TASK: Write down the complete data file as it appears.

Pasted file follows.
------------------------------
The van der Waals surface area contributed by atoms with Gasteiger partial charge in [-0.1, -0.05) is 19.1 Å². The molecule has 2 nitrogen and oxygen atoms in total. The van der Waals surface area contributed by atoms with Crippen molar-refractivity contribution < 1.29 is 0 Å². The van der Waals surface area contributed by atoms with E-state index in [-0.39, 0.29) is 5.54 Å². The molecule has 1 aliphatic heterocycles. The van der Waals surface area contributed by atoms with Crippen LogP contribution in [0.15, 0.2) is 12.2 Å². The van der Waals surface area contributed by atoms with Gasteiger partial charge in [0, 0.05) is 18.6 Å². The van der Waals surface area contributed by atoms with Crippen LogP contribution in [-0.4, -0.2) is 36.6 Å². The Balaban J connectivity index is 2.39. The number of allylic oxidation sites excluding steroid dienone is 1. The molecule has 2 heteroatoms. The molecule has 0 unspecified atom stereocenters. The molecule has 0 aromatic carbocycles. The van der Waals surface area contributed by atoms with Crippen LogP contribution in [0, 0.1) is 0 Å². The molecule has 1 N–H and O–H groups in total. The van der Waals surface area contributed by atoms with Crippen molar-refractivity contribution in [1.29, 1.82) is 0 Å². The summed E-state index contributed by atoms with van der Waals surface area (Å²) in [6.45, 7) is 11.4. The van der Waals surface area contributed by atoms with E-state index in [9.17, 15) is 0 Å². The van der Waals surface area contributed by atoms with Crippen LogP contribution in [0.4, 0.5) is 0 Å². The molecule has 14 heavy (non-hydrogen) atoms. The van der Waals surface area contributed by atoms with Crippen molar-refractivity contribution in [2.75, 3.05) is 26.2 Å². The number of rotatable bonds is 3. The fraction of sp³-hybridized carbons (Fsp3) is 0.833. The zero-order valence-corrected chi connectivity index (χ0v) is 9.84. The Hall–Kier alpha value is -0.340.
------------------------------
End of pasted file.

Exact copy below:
The van der Waals surface area contributed by atoms with Gasteiger partial charge in [-0.1, -0.05) is 19.1 Å². The molecule has 2 nitrogen and oxygen atoms in total. The van der Waals surface area contributed by atoms with Crippen molar-refractivity contribution < 1.29 is 0 Å². The van der Waals surface area contributed by atoms with E-state index in [-0.39, 0.29) is 5.54 Å². The molecule has 1 aliphatic heterocycles. The van der Waals surface area contributed by atoms with Crippen LogP contribution in [0.15, 0.2) is 12.2 Å². The van der Waals surface area contributed by atoms with Gasteiger partial charge in [0, 0.05) is 18.6 Å². The van der Waals surface area contributed by atoms with Crippen LogP contribution in [-0.4, -0.2) is 36.6 Å². The Balaban J connectivity index is 2.39. The number of allylic oxidation sites excluding steroid dienone is 1. The molecule has 2 heteroatoms. The molecule has 0 unspecified atom stereocenters. The molecule has 0 aromatic carbocycles. The van der Waals surface area contributed by atoms with Crippen LogP contribution in [0, 0.1) is 0 Å². The molecule has 1 N–H and O–H groups in total. The van der Waals surface area contributed by atoms with Crippen molar-refractivity contribution in [1.29, 1.82) is 0 Å². The summed E-state index contributed by atoms with van der Waals surface area (Å²) in [6.45, 7) is 11.4. The van der Waals surface area contributed by atoms with E-state index in [9.17, 15) is 0 Å². The van der Waals surface area contributed by atoms with Crippen LogP contribution in [0.4, 0.5) is 0 Å². The molecule has 14 heavy (non-hydrogen) atoms. The van der Waals surface area contributed by atoms with Crippen molar-refractivity contribution in [2.75, 3.05) is 26.2 Å². The number of rotatable bonds is 3. The fraction of sp³-hybridized carbons (Fsp3) is 0.833. The zero-order valence-corrected chi connectivity index (χ0v) is 9.84. The Hall–Kier alpha value is -0.340.